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It’s time for PatternFly to revisit pagination within data views.  This includes tables, list, and card views. In the past, pagination was part of data tables but we recently wanted to start fresh with data tables and gradually add elements as we go. Pagination seems like a fairly simple and straightforward concept but with multiple pages, it could get messy if not done correctly. We looked at a variety of tables and reviewed how pagination behaves within them for this story

 

Before we move forward, let’s briefly discuss the persistent elements. Most elements/controls related to pagination would be found on the bottom of the table.  This includes:

 

  • See the number of items on a page and total number of pages
  • See how many pages of data there is.
  • View which page you are on (current location)
  • Modify how many pages are being displayed.
  • Skip to the next or previous page.
  • Skip multiple pages.
  • Navigate to the first/last page.

screen-shot-2016-10-19-at-10-05-06-am
 

Selection info will be shown in the top right of the table. With this story we wanted to add the ability to select all items across multiple pages. Initially, if you select all on a page, it will select all items only on that page. Then it would prompt the user to select all items across the table. Below I came up with two options to address pagination selection across pages along with the pros and cons of each.

 

OPTION 1
 screen-shot-2016-10-19-at-9-55-21-am
screen-shot-2016-10-19-at-9-55-28-am

 

The first option above shows a new row appearing within the table under the row headers, in the form of a message. This message informs you of how many items are selected and gives you the ability to select all.  Once all are selected, you have the ability to clear selection from the within the same message.

 

As you page through the table, all items will remain selected, however the message will not be shown. View below:

 

screen-shot-2016-10-19-at-9-55-34-amscreen-shot-2016-10-19-at-9-55-41-am

 

Option 1 Pros:  the addition of the message row is obvious and will draw the user’s attention.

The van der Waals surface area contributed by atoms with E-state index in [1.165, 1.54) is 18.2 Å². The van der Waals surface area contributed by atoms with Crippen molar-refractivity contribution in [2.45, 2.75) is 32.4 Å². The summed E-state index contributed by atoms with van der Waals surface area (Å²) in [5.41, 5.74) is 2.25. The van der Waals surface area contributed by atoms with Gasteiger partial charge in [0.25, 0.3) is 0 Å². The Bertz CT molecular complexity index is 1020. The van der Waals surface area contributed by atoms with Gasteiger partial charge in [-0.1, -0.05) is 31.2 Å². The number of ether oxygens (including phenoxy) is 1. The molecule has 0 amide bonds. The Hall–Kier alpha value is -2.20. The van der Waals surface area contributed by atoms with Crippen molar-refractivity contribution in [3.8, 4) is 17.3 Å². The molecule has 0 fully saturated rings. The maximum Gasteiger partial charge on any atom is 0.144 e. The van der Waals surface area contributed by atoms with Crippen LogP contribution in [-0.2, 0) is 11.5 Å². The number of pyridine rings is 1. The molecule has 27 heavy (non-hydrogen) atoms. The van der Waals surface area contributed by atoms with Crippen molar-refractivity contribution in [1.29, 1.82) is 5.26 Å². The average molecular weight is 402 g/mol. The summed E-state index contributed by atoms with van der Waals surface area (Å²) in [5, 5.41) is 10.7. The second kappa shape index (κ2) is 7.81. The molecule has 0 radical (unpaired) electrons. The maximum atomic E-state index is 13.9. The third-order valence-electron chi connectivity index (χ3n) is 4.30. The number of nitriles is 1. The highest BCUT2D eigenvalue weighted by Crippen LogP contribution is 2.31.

Option 1 Cons: Table height would have to adjust to accommodate new message row.  Also, does the placement of the message make sense under the row headers?  Furthermore, it’s redundant to show the number of items shown twice (upper right, and in message)

 

OPTION 2
 
Option two addresses the cons of option 1.   Selection info will stay persistent in the top right, whether there are none or all items selected.  This way, the user always has the ability to select all or clear selection. They still have the ability to select all items within a single page as well as individual items.

 

screen-shot-2016-10-19-at-9-55-50-am
screen-shot-2016-10-19-at-9-55-57-am
screen-shot-2016-10-19-at-9-56-05-am

 

Option 2 Pros: No need for creating a new message row and shifting the table down.  No redundant info. Persistent location and info shown.
Option 3 Cons:  Might not be obvious that you can select all items. Does is seem hidden?

 

Overall option 2 was preferred. People liked the less obtrusive and simple behavior of it. However there were a couple concerns that surfaced:

 

  • Language: Does this language make sense? I thought it was helpful to have the “Selected:” label so that way it could stay persistent and we could still show info when none are selected.
  • Selection info shares the row with Filters.  As filters are added, they will appear in the same row to the left (below filter field) and if enough filters are added, they can run int the selection info. Would we then create an additional row for filters or truncate the list of filters and just have a drop down to view all.
  • Move selection info to left so it aligns with selection checkboxes. This makes sense but since filters are of the left, this would require an additional row.  I’m not sure if that’s the best reason to create another row, especially since that would be the only info shown on the row (rest of row would be empty, and thus look unbalanced)

 

I’ve also quickly mocked up how pagination would appear within the card and list view.

 

screen-shot-2016-10-19-at-9-56-20-am
screen-shot-2016-10-19-at-9-56-12-am

 

Another thing to note is that filters will work across pages.  I talked with Dan, who has been working on implementing the new data tables, and he confirmed that this will not be a problem, the technology he is using supports this.

 

Would love to hear your thoughts on option 2, especially concerning that feedback/concerns that we have already received. Next step we will refine this design for the final stages.

 

Please comment below, thanks!

 

2 Responses to “Data View Pagination Options – Conceptual Design”

  1. Matt Carrano

    I like the latest iteration of this. Just one question. In the card and list views, assume that the text “40 results” is based on the filters applied. What appears in this space if no filters applied? The total number of items (unfiltered)? Nothing? I kind of like having an item count there all the time. In storage we use these views to list objects and it’s nice to feedback how many objects of a certain type are present when the user enters the view. It is a bit redundant with the selection text on the right, but it also helps make it clear what I am looking at when I enter the view.

    Reply

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